Chair. Saturday , January 06th , 2018 - 16:02:59 PM
I consider the third break-point to be around about 1850, with only but minor changes in style but significant change in quality. The seats used a solid piece of cedar approximately 1/2 an inch thick, and this style carried on almost until the end of the 1860‘s and, in some areas, until the turn of the century. Usually there was no ornamentation other than the turned front legs, and we began to see sprung fixed seats with stuff over upholstery.
The highest that a standing desk should reach to a person is the level of their elbows. The monitor of the computer being used should be placed right above the worker‘s eye level. This will prevent a tilting of the head too far up or down throughout work. A chair should be designed to aid in a worker during an occasional rest period. This rest period can include a lean, or complete sitting. The ideal chair will not take up any work space.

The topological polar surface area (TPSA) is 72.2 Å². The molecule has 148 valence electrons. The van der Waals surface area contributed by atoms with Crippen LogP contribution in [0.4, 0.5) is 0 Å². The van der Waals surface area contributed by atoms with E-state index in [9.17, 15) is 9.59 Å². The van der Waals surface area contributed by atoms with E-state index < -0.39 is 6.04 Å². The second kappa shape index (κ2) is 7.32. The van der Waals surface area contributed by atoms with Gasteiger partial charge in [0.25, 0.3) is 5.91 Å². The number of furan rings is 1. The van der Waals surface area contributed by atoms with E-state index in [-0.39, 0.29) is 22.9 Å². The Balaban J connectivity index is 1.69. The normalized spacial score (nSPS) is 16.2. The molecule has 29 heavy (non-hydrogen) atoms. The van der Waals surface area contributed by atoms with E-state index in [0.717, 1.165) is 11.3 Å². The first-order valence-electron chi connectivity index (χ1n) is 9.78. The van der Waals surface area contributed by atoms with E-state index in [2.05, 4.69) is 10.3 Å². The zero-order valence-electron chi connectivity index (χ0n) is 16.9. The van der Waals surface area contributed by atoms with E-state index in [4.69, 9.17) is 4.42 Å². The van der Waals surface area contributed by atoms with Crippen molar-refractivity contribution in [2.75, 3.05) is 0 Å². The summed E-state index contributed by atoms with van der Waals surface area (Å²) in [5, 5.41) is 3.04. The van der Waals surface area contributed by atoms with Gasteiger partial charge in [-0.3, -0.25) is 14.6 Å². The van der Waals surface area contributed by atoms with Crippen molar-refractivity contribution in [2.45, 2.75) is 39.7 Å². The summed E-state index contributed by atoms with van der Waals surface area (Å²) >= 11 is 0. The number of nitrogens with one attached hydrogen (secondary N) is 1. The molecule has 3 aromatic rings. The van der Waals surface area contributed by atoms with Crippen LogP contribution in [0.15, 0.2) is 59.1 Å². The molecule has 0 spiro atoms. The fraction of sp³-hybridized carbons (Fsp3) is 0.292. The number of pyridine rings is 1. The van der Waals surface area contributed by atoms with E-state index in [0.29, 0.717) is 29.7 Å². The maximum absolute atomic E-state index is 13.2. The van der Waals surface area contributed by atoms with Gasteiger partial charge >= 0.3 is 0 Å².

The 1870s and 80s saw predominantly balloon-back chairs with a variation or the bar-back -the ladder-back chair. The ladder-back chair, although not all that pretty to look at in comparison with the others previously discussed, is probably the sturdiest of all cedar dining chairs, excluding provincial manufactured chairs utilising peg construction methods and leg stretchers. The ladder-back chair has two horizontal back rails that are tenoned into the rear legs, giving both strength and comfort at small sacrifice to style. Even though there were many of this style of chair manufactured, we have repaired surprisingly few with any major damage. We have seen many examples of these, both hard-seated and upholstered versions, usually with turned front legs. Another point worthy of mention is that the back legs are straighter, relying on nature to its fullest with less short grain, giving greater mechanical strength following a straighter line and therefore resulting in a stronger chair.
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